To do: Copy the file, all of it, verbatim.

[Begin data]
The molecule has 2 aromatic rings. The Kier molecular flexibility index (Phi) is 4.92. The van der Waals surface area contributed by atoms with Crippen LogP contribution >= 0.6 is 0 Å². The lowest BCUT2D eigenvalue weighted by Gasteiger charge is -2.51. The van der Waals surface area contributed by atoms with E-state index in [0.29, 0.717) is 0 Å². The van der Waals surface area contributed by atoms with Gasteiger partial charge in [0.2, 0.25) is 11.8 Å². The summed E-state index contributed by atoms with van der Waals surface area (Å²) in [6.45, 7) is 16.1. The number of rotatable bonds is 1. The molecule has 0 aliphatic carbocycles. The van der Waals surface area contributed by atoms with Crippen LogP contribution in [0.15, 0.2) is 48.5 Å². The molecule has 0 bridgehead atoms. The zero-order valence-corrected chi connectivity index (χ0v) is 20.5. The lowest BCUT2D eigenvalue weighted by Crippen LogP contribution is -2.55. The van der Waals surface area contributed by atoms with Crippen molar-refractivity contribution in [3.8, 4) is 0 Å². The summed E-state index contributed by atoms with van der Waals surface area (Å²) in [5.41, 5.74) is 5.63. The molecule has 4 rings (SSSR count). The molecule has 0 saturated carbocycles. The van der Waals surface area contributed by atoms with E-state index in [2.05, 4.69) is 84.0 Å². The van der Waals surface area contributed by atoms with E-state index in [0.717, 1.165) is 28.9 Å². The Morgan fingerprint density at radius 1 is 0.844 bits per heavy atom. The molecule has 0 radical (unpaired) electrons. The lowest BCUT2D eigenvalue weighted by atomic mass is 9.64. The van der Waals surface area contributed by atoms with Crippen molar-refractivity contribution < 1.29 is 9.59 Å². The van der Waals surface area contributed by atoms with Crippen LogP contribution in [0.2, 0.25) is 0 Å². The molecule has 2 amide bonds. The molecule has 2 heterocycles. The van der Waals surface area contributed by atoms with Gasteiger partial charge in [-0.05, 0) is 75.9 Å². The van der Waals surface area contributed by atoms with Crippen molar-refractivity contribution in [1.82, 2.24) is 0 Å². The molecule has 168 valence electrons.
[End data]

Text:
The molecule has 2 aromatic rings. The Kier molecular flexibility index (Phi) is 4.92. The van der Waals surface area contributed by atoms with Crippen LogP contribution >= 0.6 is 0 Å². The lowest BCUT2D eigenvalue weighted by Gasteiger charge is -2.51. The van der Waals surface area contributed by atoms with E-state index in [0.29, 0.717) is 0 Å². The van der Waals surface area contributed by atoms with Gasteiger partial charge in [0.2, 0.25) is 11.8 Å². The summed E-state index contributed by atoms with van der Waals surface area (Å²) in [6.45, 7) is 16.1. The number of rotatable bonds is 1. The molecule has 0 aliphatic carbocycles. The van der Waals surface area contributed by atoms with Crippen LogP contribution in [0.15, 0.2) is 48.5 Å². The molecule has 0 bridgehead atoms. The zero-order valence-corrected chi connectivity index (χ0v) is 20.5. The lowest BCUT2D eigenvalue weighted by Crippen LogP contribution is -2.55. The van der Waals surface area contributed by atoms with Crippen molar-refractivity contribution in [3.8, 4) is 0 Å². The summed E-state index contributed by atoms with van der Waals surface area (Å²) in [5.41, 5.74) is 5.63. The molecule has 4 rings (SSSR count). The molecule has 0 saturated carbocycles. The van der Waals surface area contributed by atoms with E-state index in [2.05, 4.69) is 84.0 Å². The van der Waals surface area contributed by atoms with E-state index in [0.717, 1.165) is 28.9 Å². The Morgan fingerprint density at radius 1 is 0.844 bits per heavy atom. The molecule has 0 radical (unpaired) electrons. The lowest BCUT2D eigenvalue weighted by atomic mass is 9.64. The van der Waals surface area contributed by atoms with Crippen molar-refractivity contribution < 1.29 is 9.59 Å². The van der Waals surface area contributed by atoms with Crippen LogP contribution in [0.2, 0.25) is 0 Å². The molecule has 2 amide bonds. The molecule has 2 heterocycles. The van der Waals surface area contributed by atoms with Gasteiger partial charge in [-0.05, 0) is 75.9 Å². The van der Waals surface area contributed by atoms with Crippen molar-refractivity contribution in [1.82, 2.24) is 0 Å². The molecule has 168 valence electrons.